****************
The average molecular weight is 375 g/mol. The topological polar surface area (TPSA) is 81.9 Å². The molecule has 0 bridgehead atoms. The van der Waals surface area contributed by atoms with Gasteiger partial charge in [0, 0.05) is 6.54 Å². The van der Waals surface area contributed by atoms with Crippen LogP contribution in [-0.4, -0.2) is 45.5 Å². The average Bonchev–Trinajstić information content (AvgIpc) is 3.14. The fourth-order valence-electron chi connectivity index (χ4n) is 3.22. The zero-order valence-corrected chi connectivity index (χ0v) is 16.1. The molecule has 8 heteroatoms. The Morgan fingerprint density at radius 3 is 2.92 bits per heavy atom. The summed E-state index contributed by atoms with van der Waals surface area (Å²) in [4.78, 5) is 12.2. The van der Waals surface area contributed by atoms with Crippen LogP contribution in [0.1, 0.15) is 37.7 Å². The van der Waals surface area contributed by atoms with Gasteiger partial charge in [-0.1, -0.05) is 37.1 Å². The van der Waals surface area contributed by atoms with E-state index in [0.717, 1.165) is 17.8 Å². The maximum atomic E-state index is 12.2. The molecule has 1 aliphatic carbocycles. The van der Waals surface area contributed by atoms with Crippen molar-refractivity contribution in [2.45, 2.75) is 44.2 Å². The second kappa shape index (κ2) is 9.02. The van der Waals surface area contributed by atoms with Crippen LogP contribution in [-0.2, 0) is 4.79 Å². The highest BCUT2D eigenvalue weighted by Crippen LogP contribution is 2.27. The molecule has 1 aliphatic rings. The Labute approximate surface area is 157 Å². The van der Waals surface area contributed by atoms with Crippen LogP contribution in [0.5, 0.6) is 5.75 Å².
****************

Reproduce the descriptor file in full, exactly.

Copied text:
The average molecular weight is 375 g/mol. The topological polar surface area (TPSA) is 81.9 Å². The molecule has 0 bridgehead atoms. The van der Waals surface area contributed by atoms with Gasteiger partial charge in [0, 0.05) is 6.54 Å². The van der Waals surface area contributed by atoms with Crippen LogP contribution in [-0.4, -0.2) is 45.5 Å². The average Bonchev–Trinajstić information content (AvgIpc) is 3.14. The fourth-order valence-electron chi connectivity index (χ4n) is 3.22. The zero-order valence-corrected chi connectivity index (χ0v) is 16.1. The molecule has 8 heteroatoms. The Morgan fingerprint density at radius 3 is 2.92 bits per heavy atom. The summed E-state index contributed by atoms with van der Waals surface area (Å²) in [4.78, 5) is 12.2. The van der Waals surface area contributed by atoms with Crippen LogP contribution in [0.1, 0.15) is 37.7 Å². The van der Waals surface area contributed by atoms with Gasteiger partial charge in [-0.1, -0.05) is 37.1 Å². The van der Waals surface area contributed by atoms with E-state index in [0.717, 1.165) is 17.8 Å². The maximum atomic E-state index is 12.2. The molecule has 1 aliphatic carbocycles. The van der Waals surface area contributed by atoms with Crippen molar-refractivity contribution in [2.45, 2.75) is 44.2 Å². The second kappa shape index (κ2) is 9.02. The van der Waals surface area contributed by atoms with Crippen LogP contribution in [-0.2, 0) is 4.79 Å². The highest BCUT2D eigenvalue weighted by Crippen LogP contribution is 2.27. The molecule has 1 aliphatic rings. The Labute approximate surface area is 157 Å². The van der Waals surface area contributed by atoms with Crippen LogP contribution in [0.5, 0.6) is 5.75 Å².